DWM is currently running a poll that asks this question: If Energy Star Goes Away, Would Privatization Be Okay?  Well, I clicked on the link to register my vote and check the status of the results so far, and I must say that I am somewhat surprised that the results, as of this writing, are running in favor of letting Energy Star fall by the wayside.

The results of this survey really surprise me because I remember what it was like marketing door and window systems before the National Fenestration Rating Council (NFRC) and Energy Star came along. I started in the fenestration industry a long time ago –in 1986. Back then, I was working with door and window companies to promote new technologies, materials and components that would improve the overall energy efficiency of their products. I remember what it was like working with manufacturers who wanted to invest in such superior technologies only to fall short when it came to convincing the end users of their ultimate value. My customers, who were forward-thinking manufacturers willing to invest in superior technologies, would become frustrated when their competitors, who did not invest in these state-of-the-art technologies, advertised products with U-values supposedly every bit as good or even lower.

My phone would ring off the hook (yes, we had those types of phones back then) with my vinyl window manufacturers expressing deep frustration as they lost customers to other window manufacturers still marketing non-thermally broken aluminum-framed windows made with aluminum IG spacers vs. their window systems made with the more thermally efficient vinyl frames made with warm edge spacer systems. What their competitors were doing was reporting the center-of-glass U-values in their advertisements as opposed to the overall window U-values. You can put a thermally efficient IG unit into a thermally efficient vinyl window and you can put the same IG unit into a thermally inefficient aluminum window and they will both exhibit the same center of glass U-value. However, the true energy performance of these two window systems is vastly different.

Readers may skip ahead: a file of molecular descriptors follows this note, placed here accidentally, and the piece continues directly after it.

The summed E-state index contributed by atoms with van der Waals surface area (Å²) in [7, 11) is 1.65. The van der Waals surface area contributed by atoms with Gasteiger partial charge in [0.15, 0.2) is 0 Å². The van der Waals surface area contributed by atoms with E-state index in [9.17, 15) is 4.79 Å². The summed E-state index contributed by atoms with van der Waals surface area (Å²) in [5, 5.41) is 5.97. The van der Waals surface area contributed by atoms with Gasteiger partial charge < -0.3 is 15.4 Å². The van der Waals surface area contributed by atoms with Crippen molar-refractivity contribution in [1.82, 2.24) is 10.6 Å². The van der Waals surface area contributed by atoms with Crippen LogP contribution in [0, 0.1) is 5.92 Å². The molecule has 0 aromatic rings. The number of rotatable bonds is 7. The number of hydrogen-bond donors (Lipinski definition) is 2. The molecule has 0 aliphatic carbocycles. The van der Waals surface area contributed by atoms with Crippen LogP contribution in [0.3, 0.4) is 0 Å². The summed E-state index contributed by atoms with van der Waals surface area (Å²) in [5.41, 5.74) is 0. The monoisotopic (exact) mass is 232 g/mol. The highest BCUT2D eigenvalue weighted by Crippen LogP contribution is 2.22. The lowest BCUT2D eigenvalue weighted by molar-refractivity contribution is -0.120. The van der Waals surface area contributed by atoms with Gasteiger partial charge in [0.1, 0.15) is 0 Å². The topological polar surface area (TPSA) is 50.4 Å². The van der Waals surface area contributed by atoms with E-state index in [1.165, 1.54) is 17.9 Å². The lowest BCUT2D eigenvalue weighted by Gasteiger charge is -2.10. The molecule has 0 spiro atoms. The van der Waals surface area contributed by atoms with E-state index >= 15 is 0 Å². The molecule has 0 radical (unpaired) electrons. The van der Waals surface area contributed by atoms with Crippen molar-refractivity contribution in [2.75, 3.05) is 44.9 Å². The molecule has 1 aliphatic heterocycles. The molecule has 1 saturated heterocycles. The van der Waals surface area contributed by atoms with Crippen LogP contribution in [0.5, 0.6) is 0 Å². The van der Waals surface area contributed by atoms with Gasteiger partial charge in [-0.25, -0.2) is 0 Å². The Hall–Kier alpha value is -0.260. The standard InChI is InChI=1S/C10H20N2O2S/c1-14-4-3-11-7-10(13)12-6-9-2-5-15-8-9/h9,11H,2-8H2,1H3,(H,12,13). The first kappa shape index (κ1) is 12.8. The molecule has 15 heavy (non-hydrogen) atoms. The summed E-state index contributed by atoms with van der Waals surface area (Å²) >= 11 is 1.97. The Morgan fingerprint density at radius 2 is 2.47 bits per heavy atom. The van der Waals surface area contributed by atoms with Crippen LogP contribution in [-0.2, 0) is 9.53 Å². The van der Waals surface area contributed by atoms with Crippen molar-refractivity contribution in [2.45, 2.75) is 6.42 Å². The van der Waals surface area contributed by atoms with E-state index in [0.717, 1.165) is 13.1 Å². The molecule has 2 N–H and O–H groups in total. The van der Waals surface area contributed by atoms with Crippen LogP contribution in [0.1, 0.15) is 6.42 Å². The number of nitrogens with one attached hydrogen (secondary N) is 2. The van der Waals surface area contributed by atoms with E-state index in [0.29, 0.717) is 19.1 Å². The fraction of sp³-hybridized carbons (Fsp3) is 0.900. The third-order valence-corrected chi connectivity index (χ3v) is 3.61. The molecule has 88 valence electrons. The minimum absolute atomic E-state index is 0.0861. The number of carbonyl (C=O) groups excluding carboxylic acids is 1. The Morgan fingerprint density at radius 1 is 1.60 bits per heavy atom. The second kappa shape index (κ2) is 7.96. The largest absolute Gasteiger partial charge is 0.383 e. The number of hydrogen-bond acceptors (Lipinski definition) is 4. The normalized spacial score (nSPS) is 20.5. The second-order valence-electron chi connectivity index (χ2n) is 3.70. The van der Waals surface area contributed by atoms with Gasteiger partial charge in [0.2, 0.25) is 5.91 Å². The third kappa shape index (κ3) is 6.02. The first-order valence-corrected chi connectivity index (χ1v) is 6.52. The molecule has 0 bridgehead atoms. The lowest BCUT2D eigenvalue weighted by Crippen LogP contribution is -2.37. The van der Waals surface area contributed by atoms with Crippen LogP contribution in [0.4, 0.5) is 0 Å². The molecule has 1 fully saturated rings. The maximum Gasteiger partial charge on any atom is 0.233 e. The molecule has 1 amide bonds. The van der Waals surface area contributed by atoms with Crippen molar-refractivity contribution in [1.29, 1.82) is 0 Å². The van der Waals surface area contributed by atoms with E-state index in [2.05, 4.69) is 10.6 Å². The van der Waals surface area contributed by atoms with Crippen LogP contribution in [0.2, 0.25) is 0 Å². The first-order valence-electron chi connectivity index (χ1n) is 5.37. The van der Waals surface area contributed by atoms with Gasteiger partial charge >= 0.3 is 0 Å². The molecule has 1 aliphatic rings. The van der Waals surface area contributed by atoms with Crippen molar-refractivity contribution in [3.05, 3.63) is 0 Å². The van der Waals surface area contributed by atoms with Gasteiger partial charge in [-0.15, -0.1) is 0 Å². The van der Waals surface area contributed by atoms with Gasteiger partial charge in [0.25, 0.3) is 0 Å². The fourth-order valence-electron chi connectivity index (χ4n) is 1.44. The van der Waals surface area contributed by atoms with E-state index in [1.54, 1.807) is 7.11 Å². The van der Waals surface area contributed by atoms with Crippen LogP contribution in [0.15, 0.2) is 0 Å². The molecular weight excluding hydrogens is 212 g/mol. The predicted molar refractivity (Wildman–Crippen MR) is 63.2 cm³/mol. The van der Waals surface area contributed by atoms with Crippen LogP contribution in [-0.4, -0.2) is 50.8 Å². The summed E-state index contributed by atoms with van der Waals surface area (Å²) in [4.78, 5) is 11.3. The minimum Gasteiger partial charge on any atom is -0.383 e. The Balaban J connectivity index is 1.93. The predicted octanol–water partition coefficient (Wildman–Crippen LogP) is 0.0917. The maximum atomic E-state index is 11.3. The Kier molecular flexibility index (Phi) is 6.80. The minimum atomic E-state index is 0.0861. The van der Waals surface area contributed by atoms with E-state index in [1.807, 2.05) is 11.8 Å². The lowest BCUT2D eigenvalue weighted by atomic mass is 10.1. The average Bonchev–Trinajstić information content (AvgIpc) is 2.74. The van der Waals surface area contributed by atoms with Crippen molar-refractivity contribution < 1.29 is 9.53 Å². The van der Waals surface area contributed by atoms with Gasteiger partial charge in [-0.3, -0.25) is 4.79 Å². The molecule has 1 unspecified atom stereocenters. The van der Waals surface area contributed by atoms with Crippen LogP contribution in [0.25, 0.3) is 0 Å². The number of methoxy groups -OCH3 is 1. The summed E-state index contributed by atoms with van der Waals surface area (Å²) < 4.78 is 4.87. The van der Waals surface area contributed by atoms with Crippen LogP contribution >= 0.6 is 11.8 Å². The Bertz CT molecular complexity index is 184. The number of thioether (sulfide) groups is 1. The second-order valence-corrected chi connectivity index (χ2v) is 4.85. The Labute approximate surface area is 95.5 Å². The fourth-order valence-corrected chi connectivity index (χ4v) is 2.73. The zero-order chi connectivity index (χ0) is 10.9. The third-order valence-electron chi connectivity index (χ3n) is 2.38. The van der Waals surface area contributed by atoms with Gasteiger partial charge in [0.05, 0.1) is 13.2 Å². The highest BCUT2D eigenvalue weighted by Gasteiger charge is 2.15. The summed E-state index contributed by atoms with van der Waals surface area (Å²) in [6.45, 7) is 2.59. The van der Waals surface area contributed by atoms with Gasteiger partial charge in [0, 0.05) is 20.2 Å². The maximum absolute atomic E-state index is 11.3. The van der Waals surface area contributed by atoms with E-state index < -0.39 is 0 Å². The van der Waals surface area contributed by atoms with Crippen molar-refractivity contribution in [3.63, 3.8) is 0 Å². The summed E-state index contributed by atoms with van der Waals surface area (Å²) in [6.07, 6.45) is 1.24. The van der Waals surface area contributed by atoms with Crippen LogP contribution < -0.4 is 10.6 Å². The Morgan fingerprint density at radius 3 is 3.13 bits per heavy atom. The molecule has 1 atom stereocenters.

Now, in today’s world with what NFRC and the Energy Star program have accomplished, U-values are fairly and properly reported as the overall window U-value, which is a weighted average of the center-of-glass U-value, the edge-of-glass U-value and the frame U-value. But before NFRC and Energy Star came along, a standard method of measuring and reporting U-values did not exist. Therefore, reporting and advertising U-values in any manner you wished to suit your marketing program was fair game. The result was misinformation at the consumer level and frustration among many door and window marketing executives who felt like they were playing in a game without rules.

So why would we, as an industry, want to go back to a situation where window manufacturers can report thermal efficiency or condensation resistance in whatever manner they see fit? It seems to me that there is too much temptation to report results that benefit the window manufacturer as opposed to the consumer. Also, as door and window technologies are advanced, new performance levels are achieved and new test methods are developed, why would our industry not want a system in place that makes all manufacturers adhere to the same test methods and report results to the consumer in the same manner? It benefits our industry as a whole. It provides a greater degree of confidence at the consumer level when comparisons are being made, and it enables consumers to act in a more decisive manner when selecting replacement door and window systems that suit their needs.

So let’s hear it from some of the poll respondents who do not favor the privatization of the Energy Star Program in the event that the government cuts its funding. What are your concerns about privatization, and where do you propose we go from here?

Feel free to respond right here or write to me at JimPlav@gmail.com


  1. Why is it better if the government runs it?
    USGBC (LEED) and the NFRC are independent organizations. Let’s see if Energy Star can stand on its own.

  2. The poll question seems misleading. A yes vote could indicate a support for privatization or total elimination.

    Better phrasing may be “If Energy Star is cut from the government’s budget, would you be in favor of privatization?”

    The available answers would be “Yes, privatize it to continue the program”, or “No, eliminate the program entirely.”

  3. Hi Jason,

    Thanks for the feedback. We’ve adjusted the responses accordingly.

  4. @Terry Newcomb

    why is it better if the private sector runs it? That is one of those pervasive and misleading myths of this country. Private sector is always better. Abundant evidence to the contrary notwithstanding

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